Like a couple of million other people, I use Instagram, the photo sharing service. Joining it was one of the first things I did, when I got my iPhone. I was looking for an easy way to post snapshots on the web and to tweet about them to family, friends, and, inevitably, perfect strangers. After I saw the great results that Nadine Hutton was getting with Instagram, I was sold (although that's probably not the right word, since the service is free). I don't use it often, but I've been happy enough when I do. It's simple to use, and I like being forced to crop to a square. (Square photographers are cool). I can even live with some of the filters.
Mick Snyder, Maple Grove Raceway, 7 May 2011. [All photos copyright John Edwin Mason, 2011. Click on any image to see a larger version. BTW, this is an iPhone photo.]
The short version is this: When I signed up for Instagram, I gave the company the right to use the photos that I post in its public galleries in any way it chooses, free of charge. Instagram hastens to say that it doesn't claim to own my photos, but it does hold a "fully paid and royalty-free, worldwide" license to use them. That sounds like a pretty comprehensive rights grab, and it is.
Free Speech Wall, Charlottesville, Virginia, 2011.
Here's the relevant legalese: Instagram does NOT claim ANY ownership rights in the text, files, images, photos, video, sounds, musical works, works of authorship, applications, or any other materials (collectively, "Content") that you post on or through the Instagram Services. By displaying or publishing ("posting") any Content on or through the Instagram Services, you hereby grant to Instagram a non-exclusive, fully paid and royalty-free, worldwide, limited license to use, modify, delete from, add to, publicly perform, publicly display, reproduce and translate such Content, including without limitation distributing part or all of the Site in any media formats through any media channels, except Content not shared publicly ("private") will not be distributed outside the Instagram Services.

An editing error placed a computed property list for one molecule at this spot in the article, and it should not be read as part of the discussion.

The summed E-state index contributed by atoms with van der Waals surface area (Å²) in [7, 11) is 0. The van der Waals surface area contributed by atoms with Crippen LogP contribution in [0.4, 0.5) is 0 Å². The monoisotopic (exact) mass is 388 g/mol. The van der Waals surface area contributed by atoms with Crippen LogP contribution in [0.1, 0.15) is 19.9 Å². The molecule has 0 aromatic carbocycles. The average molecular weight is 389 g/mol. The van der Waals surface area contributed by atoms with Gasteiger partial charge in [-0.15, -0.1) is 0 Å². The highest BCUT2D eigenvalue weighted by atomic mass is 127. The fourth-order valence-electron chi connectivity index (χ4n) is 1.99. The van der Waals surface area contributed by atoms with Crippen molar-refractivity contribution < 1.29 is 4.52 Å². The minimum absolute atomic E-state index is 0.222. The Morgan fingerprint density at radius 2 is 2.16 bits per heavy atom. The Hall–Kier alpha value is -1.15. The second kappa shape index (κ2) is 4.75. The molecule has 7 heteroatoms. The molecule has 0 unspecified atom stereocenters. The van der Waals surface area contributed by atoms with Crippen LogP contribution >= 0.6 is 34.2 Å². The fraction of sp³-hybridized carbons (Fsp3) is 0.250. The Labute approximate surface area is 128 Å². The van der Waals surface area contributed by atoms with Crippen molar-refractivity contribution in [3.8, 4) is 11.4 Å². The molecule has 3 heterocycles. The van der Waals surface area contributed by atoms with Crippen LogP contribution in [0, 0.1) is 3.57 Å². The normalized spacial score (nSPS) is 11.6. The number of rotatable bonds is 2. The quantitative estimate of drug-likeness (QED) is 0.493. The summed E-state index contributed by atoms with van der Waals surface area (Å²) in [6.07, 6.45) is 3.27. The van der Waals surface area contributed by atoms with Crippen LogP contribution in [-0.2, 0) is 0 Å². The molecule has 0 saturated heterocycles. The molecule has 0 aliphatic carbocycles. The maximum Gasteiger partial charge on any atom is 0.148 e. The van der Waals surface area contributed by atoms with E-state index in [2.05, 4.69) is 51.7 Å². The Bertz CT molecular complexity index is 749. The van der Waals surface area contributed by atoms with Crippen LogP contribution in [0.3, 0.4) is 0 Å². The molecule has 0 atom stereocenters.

Update, May 18th: Berry from Mobypicture just left a comment, saying that the company would never sell users' photos. The terms of service seem to support that claim. (To read them, you'll need to follow a link from Mobypicture to Google documents.)
Mike Rossi (sax) and Darren English (drums), Swingers' Monday night jam session, Cape Town, South Africa, March 2011.
According to the very useful blog, Plagiarism Today, photo sharing services couldn't function if users didn't cede some rights over their images. But it goes on to say that "some companies abuse this necessity, and the fact that very few read the terms of service, to grab far more rights than they actually need."
The blog's bottom line is this: The issue of overreaching terms of service is practically an epidemic online. Companies that don’t overreach on their terms are few and far between. While this doesn’t necessarily make those companies or services that do evil, it does mean that they are protecting their interests extremely well, often at the expense of yours.
Chances are I'll stay with Instagram. I think (and hope and pray) that the company isn't really out to screw me or anyone else. I don't use the service often, and, besides, no one's likely to make much money from the kind of photos that I post on the site.
But lightening can strike anywhere. Take Stefanie Gordon and her spectacular photos of the launch of the space shuttle Endeavour... At this very moment, she's enjoying the 15 minutes of fame that they've brought her. Yeah, those pictures, the ones that she posted on Twitpic. I'll keep my fingers crossed for her.